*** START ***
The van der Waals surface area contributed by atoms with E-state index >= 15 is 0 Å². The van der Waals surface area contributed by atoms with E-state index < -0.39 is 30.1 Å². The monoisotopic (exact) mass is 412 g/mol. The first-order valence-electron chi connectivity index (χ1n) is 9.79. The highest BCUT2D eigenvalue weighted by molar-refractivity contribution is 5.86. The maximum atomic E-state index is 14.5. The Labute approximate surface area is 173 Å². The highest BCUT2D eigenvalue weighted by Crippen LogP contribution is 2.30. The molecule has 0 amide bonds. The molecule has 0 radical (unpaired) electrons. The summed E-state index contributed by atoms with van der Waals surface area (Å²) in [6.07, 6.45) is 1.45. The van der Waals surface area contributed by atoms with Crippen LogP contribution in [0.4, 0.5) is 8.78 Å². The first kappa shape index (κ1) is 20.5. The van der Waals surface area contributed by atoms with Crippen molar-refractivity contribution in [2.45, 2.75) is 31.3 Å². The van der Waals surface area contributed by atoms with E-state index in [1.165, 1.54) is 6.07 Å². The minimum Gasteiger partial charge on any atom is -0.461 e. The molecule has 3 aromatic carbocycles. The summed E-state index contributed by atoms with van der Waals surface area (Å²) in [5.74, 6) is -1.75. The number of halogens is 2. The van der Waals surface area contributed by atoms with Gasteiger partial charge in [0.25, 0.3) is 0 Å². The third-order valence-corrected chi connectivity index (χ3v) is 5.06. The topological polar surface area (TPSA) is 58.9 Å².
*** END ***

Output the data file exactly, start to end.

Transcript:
The van der Waals surface area contributed by atoms with E-state index >= 15 is 0 Å². The van der Waals surface area contributed by atoms with E-state index < -0.39 is 30.1 Å². The monoisotopic (exact) mass is 412 g/mol. The first-order valence-electron chi connectivity index (χ1n) is 9.79. The highest BCUT2D eigenvalue weighted by molar-refractivity contribution is 5.86. The maximum atomic E-state index is 14.5. The Labute approximate surface area is 173 Å². The highest BCUT2D eigenvalue weighted by Crippen LogP contribution is 2.30. The molecule has 0 amide bonds. The molecule has 0 radical (unpaired) electrons. The summed E-state index contributed by atoms with van der Waals surface area (Å²) in [6.07, 6.45) is 1.45. The van der Waals surface area contributed by atoms with Crippen LogP contribution in [0.4, 0.5) is 8.78 Å². The first kappa shape index (κ1) is 20.5. The van der Waals surface area contributed by atoms with Crippen molar-refractivity contribution in [2.45, 2.75) is 31.3 Å². The van der Waals surface area contributed by atoms with E-state index in [1.165, 1.54) is 6.07 Å². The minimum Gasteiger partial charge on any atom is -0.461 e. The molecule has 3 aromatic carbocycles. The summed E-state index contributed by atoms with van der Waals surface area (Å²) in [5.74, 6) is -1.75. The number of halogens is 2. The van der Waals surface area contributed by atoms with Gasteiger partial charge in [0.25, 0.3) is 0 Å². The third-order valence-corrected chi connectivity index (χ3v) is 5.06. The topological polar surface area (TPSA) is 58.9 Å².